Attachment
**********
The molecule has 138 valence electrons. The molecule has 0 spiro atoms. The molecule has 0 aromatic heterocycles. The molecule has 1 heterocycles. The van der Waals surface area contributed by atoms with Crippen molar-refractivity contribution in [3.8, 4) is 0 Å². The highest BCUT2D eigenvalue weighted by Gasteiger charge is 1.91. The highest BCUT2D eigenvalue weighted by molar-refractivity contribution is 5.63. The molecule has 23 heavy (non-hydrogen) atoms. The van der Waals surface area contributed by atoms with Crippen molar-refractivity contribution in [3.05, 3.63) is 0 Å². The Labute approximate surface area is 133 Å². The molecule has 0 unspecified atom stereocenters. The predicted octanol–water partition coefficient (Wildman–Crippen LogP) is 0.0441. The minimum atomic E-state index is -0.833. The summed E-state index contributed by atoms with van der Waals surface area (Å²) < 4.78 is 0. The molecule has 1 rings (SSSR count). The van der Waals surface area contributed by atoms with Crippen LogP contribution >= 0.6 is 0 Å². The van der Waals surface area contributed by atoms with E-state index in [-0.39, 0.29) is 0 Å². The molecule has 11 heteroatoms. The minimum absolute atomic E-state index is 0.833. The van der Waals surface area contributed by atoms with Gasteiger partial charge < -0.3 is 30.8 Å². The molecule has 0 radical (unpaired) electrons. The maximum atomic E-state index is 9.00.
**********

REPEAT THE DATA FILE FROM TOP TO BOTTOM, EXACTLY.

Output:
The molecule has 138 valence electrons. The molecule has 0 spiro atoms. The molecule has 0 aromatic heterocycles. The molecule has 1 heterocycles. The van der Waals surface area contributed by atoms with Crippen molar-refractivity contribution in [3.8, 4) is 0 Å². The highest BCUT2D eigenvalue weighted by Gasteiger charge is 1.91. The highest BCUT2D eigenvalue weighted by molar-refractivity contribution is 5.63. The molecule has 23 heavy (non-hydrogen) atoms. The van der Waals surface area contributed by atoms with Crippen molar-refractivity contribution in [3.05, 3.63) is 0 Å². The Labute approximate surface area is 133 Å². The molecule has 0 unspecified atom stereocenters. The predicted octanol–water partition coefficient (Wildman–Crippen LogP) is 0.0441. The minimum atomic E-state index is -0.833. The summed E-state index contributed by atoms with van der Waals surface area (Å²) < 4.78 is 0. The molecule has 1 rings (SSSR count). The van der Waals surface area contributed by atoms with Crippen LogP contribution >= 0.6 is 0 Å². The van der Waals surface area contributed by atoms with E-state index in [-0.39, 0.29) is 0 Å². The molecule has 11 heteroatoms. The minimum absolute atomic E-state index is 0.833. The van der Waals surface area contributed by atoms with Gasteiger partial charge < -0.3 is 30.8 Å². The molecule has 0 radical (unpaired) electrons. The maximum atomic E-state index is 9.00.